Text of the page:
My mother left me a few years ago. Not in the normal ways that a mother leaves her child through abandonment or even death, but in the heartbreaking frustration that is the tragedy of Alzheimer’s. My visits with her have taken on a new urgency, an urgent need to inhale her, to touch her, to smooth her fine silver hair and jutting bones, so soft and jarring underneath her pink sweater set she insists on wearing every day.
My mother did not protest when we moved her from the home in which I grew up, the home she shared with our father for almost fifty years. She didn’t protest, in fact I think she barely knew. The ghost of my father had longed stopped haunting her.
We moved her into a dementia facility three years ago, after we found that the nursing rotation had had a mix up and no one had been to her house where we found her sitting in a bathtub with her clothes on dumping boxes of powered Jello in with her, staining her a nasty brown from the mix of lime green, cherry red and orange.
My mother was never one to suffer fools lightly. “Oh Mary, please pick yourself up, straighten your spine and take care of the problem.” This was more or less her mantra with regards to any problem I’d bring and lay at her feet as an offering - from a scraped knee to a failed test or to a lost job or even my failed first marriage. A strong woman, she had graduated from college when everyone told her she wouldn’t. She married a man everyone told her she could never “catch.” She made an entire family love her when everyone said she wouldn’t fit in. She became a partner in a large CPA firm within five years when everyone said no woman had ever done that before. My mother was formidable.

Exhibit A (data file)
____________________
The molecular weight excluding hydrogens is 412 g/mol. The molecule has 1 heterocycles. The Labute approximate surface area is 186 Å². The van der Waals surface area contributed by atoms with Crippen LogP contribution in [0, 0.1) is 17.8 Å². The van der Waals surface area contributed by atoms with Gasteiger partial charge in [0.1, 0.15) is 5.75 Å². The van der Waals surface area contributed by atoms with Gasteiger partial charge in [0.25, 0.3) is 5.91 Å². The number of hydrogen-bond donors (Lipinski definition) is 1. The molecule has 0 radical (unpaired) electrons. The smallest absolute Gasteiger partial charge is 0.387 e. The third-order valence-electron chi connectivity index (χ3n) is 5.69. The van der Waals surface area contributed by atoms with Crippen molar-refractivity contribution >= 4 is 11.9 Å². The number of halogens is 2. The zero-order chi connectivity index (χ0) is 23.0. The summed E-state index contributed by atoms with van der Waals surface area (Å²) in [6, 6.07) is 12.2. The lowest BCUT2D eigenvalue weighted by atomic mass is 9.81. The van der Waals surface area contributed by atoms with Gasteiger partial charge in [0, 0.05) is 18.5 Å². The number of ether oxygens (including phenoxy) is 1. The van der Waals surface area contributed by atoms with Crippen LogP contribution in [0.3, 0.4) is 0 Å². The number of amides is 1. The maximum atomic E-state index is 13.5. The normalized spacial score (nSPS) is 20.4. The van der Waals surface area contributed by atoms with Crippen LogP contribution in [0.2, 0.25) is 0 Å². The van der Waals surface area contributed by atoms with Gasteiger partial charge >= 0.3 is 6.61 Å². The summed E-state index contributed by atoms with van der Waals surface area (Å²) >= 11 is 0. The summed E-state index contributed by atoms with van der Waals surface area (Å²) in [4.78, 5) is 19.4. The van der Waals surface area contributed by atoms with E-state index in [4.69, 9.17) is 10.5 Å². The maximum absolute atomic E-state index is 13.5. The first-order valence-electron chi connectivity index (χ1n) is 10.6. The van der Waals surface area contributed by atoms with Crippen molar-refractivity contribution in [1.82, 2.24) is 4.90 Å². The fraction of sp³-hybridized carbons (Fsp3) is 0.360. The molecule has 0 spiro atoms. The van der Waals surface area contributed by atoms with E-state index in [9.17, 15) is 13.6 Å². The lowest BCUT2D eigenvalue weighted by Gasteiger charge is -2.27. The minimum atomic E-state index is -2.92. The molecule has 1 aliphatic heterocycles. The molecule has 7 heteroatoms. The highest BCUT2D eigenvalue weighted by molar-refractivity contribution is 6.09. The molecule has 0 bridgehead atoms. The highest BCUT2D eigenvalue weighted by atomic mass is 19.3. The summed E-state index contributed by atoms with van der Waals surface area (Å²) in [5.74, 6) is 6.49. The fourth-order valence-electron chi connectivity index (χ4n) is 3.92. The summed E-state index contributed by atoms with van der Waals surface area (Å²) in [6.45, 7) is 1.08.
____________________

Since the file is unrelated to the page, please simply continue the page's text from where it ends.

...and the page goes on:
When I told her that I wanted to be an artist, I bit my lip expecting to be berated. Instead she simply looked at me in her cool way of assessment and simply asked me, “Are you any good at it?”
I laughed, and said, “I hope so.”
She gave me a side-eye and said, “Can you make a living being happy?” And that was the last of it. I work part time as a teacher and the rest of the day my time is spent on painting and I could honestly tell her, “Mama, I am happy.” Seeing her slight smile of satisfaction was more than any gift of pearls or diamonds or money.
I craved her approval. I was not a mama’s girl, but her approval and respect was of utmost importance to me. I am not entirely sure that I ever fully earned it, but it made me into a better woman and a better human being, to strive to live to her standards.
The slipping began when she eyeing retirement. My father had gotten sick, a life-long pipe smoker, and my mother wanted to nurture him. She took an early departure from her career and made my father’s last months on this earth as pleasant as she could. I think they were never closer than during those last ten months where they spent day and night waking in the big house, empty of children now, and looking out the backyard on their beloved garden. She would feed him, and as he grew weaker and more dependent she never once made him feel as though he was losing his dignity. I hoped that I could do the same for her.
“My mother was asking me to help her end her life before she succumbed to Alzheimer’s.”
After my father died, the grieving period for all of us masked the symptoms we only realized in retrospect were early signs. We of course kick ourselves daily and wonder if only we’d recognized the symptoms earlier, could we have prevented it. The doctors kindly and patiently tell us no, but a child always wonders how they have failed their parents when roles reverse.